Driving Rules and Regulations

Traffic regulations have been incredibly lax in Qatar over the years due to the low strain on the country’s passenger traffic. There are quite a few road rules, with the key major rules as given in the link below:
  • You must be at least 18 years old to drive in Qatar.
  • Qatar has a zero tolerance policy concerning alcohol. Do not bend this rule as a non-Muslim expat in Qatar, as expats in particular will face immediate deportation.
  • Qataris drive on the right-hand side of the road.
Some of the other important rules to follow are;
  • It is illegal to use a mobile phone while driving
  • Wearing seatbelts is compulsory for front-seat passengers
  • A valid licence is required for all drivers, and all vehicles must be registered with the Ministry of Interior’s Traffic Department. Registration is valid for a year and then must be renewed annually
  • Insurance is mandatory for all vehicles, and must be purchased in order to register the vehicle
  • Driving licence and registration documents must be carried in the vehicle at all times
  • Police must be called whenever an accident occurs, although vehicles can be moved to the side of the road in the case of minor collisions. Traffic police determine who is at fault in minor collisions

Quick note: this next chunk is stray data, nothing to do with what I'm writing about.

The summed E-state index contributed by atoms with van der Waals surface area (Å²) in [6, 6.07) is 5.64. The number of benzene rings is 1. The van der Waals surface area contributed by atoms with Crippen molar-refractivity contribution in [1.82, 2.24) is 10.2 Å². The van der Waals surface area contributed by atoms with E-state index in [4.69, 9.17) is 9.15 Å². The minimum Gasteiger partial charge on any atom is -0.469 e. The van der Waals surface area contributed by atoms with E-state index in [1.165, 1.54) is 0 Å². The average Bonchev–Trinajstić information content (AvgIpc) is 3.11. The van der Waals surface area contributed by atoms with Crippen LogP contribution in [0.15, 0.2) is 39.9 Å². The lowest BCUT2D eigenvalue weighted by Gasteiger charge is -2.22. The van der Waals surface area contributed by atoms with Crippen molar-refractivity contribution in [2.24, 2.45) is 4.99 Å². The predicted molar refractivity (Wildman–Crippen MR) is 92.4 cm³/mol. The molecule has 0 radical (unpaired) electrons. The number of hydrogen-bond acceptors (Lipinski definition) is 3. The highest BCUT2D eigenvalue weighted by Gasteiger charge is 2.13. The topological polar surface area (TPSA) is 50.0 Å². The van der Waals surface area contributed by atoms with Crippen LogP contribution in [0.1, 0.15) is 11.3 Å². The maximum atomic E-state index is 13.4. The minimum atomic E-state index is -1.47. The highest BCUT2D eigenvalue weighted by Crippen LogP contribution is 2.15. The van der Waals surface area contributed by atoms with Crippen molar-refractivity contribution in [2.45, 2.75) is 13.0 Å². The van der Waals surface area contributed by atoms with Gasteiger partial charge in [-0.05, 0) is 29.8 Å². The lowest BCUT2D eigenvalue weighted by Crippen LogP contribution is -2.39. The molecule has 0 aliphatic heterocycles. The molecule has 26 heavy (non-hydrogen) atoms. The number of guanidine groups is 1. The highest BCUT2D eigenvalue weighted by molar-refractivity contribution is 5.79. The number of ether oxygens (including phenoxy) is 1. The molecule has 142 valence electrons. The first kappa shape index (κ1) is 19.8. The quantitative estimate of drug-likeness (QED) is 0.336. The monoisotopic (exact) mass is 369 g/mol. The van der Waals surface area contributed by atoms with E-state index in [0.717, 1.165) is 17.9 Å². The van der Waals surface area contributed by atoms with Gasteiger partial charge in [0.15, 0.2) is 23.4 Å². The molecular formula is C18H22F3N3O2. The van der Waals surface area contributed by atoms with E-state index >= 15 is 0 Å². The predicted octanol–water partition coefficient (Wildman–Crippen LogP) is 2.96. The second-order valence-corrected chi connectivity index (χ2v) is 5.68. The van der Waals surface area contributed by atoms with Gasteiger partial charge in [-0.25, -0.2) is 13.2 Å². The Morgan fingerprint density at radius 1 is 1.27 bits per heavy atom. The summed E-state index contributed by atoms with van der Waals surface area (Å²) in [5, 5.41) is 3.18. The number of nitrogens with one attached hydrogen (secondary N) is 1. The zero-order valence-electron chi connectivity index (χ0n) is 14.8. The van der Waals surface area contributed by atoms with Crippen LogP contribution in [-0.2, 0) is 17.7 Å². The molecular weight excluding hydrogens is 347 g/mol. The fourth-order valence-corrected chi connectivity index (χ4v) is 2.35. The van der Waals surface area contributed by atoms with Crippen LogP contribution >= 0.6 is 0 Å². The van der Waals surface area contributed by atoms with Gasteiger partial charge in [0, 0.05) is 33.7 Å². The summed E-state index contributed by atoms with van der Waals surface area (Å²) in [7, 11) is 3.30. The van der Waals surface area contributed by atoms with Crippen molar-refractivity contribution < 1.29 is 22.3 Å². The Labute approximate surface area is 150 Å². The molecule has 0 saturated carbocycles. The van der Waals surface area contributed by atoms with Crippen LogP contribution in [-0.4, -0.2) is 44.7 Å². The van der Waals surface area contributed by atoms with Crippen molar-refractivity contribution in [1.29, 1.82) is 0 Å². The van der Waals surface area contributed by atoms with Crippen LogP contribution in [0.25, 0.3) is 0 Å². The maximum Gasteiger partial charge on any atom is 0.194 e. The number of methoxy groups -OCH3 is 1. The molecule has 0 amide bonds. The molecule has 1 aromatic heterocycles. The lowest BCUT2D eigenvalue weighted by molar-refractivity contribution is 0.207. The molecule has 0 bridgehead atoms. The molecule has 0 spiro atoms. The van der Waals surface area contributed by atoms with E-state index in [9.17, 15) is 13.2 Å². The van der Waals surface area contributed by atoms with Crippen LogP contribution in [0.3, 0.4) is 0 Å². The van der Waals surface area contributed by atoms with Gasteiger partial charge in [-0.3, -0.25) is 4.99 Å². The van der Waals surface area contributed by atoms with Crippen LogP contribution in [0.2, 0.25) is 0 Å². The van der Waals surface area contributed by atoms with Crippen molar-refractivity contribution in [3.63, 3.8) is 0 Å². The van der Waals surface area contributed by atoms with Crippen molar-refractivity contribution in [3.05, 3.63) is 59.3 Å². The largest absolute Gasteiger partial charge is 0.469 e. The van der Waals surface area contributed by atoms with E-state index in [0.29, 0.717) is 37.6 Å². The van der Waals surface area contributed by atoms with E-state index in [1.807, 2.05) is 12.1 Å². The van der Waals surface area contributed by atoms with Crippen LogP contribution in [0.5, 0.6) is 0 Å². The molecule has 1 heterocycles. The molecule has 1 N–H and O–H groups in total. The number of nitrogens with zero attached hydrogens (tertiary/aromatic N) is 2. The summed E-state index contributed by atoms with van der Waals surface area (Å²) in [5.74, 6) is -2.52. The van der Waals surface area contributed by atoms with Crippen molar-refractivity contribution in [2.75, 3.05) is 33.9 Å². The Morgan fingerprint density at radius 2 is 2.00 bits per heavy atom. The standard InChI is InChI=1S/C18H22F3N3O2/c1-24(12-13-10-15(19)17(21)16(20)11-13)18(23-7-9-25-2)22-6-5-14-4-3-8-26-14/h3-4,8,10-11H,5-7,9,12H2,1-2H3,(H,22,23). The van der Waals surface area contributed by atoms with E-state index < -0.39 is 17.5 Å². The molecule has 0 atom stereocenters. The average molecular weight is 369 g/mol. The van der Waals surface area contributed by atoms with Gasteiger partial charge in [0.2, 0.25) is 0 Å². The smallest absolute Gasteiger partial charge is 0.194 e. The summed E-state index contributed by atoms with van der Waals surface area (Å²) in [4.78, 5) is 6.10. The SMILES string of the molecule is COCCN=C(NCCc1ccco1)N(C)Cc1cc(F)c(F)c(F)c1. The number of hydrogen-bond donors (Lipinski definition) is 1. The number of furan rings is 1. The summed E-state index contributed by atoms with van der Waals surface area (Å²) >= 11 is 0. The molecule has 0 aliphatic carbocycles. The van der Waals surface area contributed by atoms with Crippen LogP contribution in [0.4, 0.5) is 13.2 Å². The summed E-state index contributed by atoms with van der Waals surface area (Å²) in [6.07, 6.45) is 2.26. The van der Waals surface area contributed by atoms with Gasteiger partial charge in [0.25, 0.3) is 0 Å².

Although implemented all across Qatar, speed limits appear to be optional; however, due to the increase in accidents and the awareness of police officers, speed cameras have been implemented along most roads around Qatar. Be sure to read speed limit signs along the road, as the fines for speeding are (very) high.Another important bit of information concerning driving in Qatar which could be called an “unwritten rule” is road rage. Being very prevalent, you should be very careful not to succumb to road rage. Due to the vast cultural differences, you may quickly end up having offended another driver without having meant to; therefore, while driving, it is best to be calm and not let yourself get carried away. Furthermore, it should be noted that in Qatar, flashing of headlights by another car usually means ‘get out of my way’ rather than ‘after you’.

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